Pass play a career long for Coale and Taylor: The Hokies knocked off 19th-ranked Nebraska 16-15 at Lane Stadium because they connected on one huge play. Trailing by five with less than two minutes to go, Tech quarterback Tyrod Taylor found a wide-open Danny Coale running down the Tech sideline and hit him in stride with a perfect pass. Coale caught it and managed to get to the Nebraska 3 after Nebraska safety Matt O’Hanlon forced Coale to step out of bounds.
The huge gain led to an 11-yard touchdown pass from Taylor to Dyrell Roberts with 21 seconds remaining to lift the Hokies to the victory.
“They were playing a cover-2 [zone defense] and I just found a hole,” Coale said. “I knew as soon as he [Taylor] looked back my way that he was going to let it go. That’s the big thing with Tyrod scrambling. You have to find a hole. You have to get open for him. He’ll find you and he did. He made a great play.”
Taylor said the play called for him to throw to a receiver on the other side of the field.
“We had one miscue where the route was wrong,” Taylor said. “I had to work my way to the other side and Danny was open. It was cover-2 and he was open up the sideline. I saw him at the last minute and he made a great catch.
“His guy [O’Hanlon] thought I was working the other side of the field. But I kept the play alive and ended up coming back to his side. Danny kept running and I found him. He’s a dependable guy. I knew he was going to catch it."
The reception marked a career long for Coale, easily surpassing his previous high of 43 yards, which occurred in Tech’s previous game against Marshall. Coale finished with two catches for 89 yards.
The pass also marked a career long for Taylor, surpassing a 59-yard completion against Ohio in 2007. Taylor completed 12-of-27 for 192 yards, with a touchdown.
The pass play was the longest by the Hokies since 2002 when Bryan Randall hooked up with both Keith Willis and Jarrett Ferguson for 87-yard receptions in the same game at Syracuse.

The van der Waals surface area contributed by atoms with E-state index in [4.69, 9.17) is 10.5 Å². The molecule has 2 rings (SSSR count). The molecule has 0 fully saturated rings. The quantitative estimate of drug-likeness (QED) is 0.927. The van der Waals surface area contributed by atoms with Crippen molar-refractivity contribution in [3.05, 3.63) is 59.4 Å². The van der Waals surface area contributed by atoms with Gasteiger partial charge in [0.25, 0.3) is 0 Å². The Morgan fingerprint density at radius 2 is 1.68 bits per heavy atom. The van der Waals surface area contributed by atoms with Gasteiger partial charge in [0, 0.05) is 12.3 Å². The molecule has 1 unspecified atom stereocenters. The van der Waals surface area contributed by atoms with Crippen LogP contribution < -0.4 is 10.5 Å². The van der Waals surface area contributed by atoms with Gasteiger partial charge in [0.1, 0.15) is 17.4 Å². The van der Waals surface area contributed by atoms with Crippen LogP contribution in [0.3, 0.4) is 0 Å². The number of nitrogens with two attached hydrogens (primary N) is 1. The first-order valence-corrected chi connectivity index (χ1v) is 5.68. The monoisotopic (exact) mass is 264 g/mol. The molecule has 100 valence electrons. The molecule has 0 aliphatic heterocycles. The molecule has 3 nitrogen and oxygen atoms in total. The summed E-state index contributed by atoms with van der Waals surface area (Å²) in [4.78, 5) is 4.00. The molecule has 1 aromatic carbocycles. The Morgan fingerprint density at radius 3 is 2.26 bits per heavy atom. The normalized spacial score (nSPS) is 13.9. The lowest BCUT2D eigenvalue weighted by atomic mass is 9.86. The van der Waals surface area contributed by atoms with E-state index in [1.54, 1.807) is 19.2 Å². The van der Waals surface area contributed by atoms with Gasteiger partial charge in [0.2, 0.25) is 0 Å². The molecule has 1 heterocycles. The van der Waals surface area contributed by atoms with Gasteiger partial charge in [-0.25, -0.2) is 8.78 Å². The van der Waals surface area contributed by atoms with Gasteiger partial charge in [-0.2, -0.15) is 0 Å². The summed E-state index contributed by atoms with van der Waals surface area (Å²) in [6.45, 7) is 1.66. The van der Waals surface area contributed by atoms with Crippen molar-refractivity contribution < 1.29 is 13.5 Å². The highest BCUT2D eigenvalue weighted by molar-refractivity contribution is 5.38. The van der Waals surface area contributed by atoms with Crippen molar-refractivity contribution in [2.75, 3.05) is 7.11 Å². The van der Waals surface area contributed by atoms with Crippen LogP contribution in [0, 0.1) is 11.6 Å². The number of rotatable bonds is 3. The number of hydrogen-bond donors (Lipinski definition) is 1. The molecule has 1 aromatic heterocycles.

Roberts atones for drop: Roberts made up for a dropped pass on fourth down from the Tech 46 with 2:07 left by making a tough catch in traffic in the end zone for the game-winning touchdown.
On the play, Taylor tried to hit Xavier Boyce, but Boyce was double-covered. So Taylor – who had a ton of time to make a throw on the play – motioned for Roberts to keep moving. Then, just as Nebraska defensive tackle Ndamukong Suh grabbed him, he threw a strike and Roberts made the tough catch with Nebraska defensive back Prince Amukamara draped all over him.
“I was just trying to buy time,” Taylor said. “Xavier was covered by two people and Dyrell was behind him and he only had one guy on him. I waved to him and told him to keep coming and hopefully we’d make a play. I threw it and he made a great play.”
“I saw Tyrod motion at me, but the cornerback saw that also,” Roberts said. “So I worked the opposite way. When Tyrod threw it, I wasn’t worried about the corner being on my back. I just knew I was going to catch the pass no matter how hard he threw. I snagged it and held on to it as hard as I could.”
Officials reviewed the play to make sure he caught the pass, but there was no doubt. It was Roberts’ only catch of the day.